As seen in the August 2011 edition of Life Science Leader magazine.
By Annemarie Vroom-ten Wolde, Ph.D., contributing editor
Today there’s no longer a clear difference between “innovative pharma” and “generic pharma,” since everybody will be doing both. Almost all Big Pharma players have plans to enter — or have already entered — the biosimilars market, from innovative player Novartis (with its generics unit Sandoz) to generics player Teva with its “biogenerics” (and acquired innovative biologics). So, the difference between the two industrial sectors is rapidly fading away.
Since Europe’s regulatory agency EMA (European Medicines Agency) released a draft guideline for the development of biosimilar monoclonal antibodies (mAbs) in November 2010, even more companies are considering entering this business.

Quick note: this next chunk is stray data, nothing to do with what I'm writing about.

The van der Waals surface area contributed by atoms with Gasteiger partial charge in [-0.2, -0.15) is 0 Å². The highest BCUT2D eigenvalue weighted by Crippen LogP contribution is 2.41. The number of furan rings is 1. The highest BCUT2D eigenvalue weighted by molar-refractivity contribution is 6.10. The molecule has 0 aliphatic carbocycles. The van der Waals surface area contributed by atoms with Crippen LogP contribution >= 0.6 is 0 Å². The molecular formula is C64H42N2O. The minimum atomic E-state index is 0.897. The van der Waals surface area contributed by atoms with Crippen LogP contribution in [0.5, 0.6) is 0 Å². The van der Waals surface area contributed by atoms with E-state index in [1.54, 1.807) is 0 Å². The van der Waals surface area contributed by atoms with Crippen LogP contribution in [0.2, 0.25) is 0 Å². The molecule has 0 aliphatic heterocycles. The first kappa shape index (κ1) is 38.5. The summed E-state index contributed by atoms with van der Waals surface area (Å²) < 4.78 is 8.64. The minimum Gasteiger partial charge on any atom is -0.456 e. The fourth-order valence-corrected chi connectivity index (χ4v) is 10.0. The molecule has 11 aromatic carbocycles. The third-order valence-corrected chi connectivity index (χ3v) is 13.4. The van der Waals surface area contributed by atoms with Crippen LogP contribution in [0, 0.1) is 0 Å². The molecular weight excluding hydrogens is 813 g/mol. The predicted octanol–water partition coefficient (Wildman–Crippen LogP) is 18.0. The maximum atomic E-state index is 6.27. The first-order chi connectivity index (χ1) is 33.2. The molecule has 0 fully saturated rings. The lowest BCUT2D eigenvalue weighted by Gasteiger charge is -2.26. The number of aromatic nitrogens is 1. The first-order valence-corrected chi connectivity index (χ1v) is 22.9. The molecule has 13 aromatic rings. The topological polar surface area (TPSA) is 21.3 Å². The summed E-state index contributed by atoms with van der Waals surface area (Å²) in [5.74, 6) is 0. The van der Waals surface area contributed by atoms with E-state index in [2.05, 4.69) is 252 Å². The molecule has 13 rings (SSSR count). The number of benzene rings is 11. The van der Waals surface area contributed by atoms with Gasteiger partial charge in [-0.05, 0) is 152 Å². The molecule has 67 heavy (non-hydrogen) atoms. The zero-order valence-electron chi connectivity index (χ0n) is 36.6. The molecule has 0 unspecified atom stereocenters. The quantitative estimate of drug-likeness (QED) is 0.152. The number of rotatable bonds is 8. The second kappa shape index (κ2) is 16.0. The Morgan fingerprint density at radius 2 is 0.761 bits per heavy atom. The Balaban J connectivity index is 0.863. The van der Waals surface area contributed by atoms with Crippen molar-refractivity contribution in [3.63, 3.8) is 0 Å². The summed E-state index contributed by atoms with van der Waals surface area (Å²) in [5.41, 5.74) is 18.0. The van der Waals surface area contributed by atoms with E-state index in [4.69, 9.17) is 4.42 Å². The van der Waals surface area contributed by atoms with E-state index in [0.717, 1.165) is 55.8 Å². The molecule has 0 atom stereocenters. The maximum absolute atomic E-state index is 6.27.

Until now, the EMA has approved 14 biosimilars in just a few different classes, including growth hormones (rhGHs), erythropoietins (EPOs), and filgrastims (granulocyte colony-stimulating factors, G-CSFs). Though these biosimilars still show a low market penetration in Europe — except in Germany, where a fixed reference price group resulted in a cascade of price reductions — some analysts are optimistic about future chances in the field. “One of the reasons for the slow uptake of biosimilar EPOs and filgrastims in Europe may be that they are presently competing with second-generation products,” comments biosimilars expert Huub Schellekens, M.D., Ph.D., professor of pharmaceutical biotechnology at Utrecht University, the Netherlands.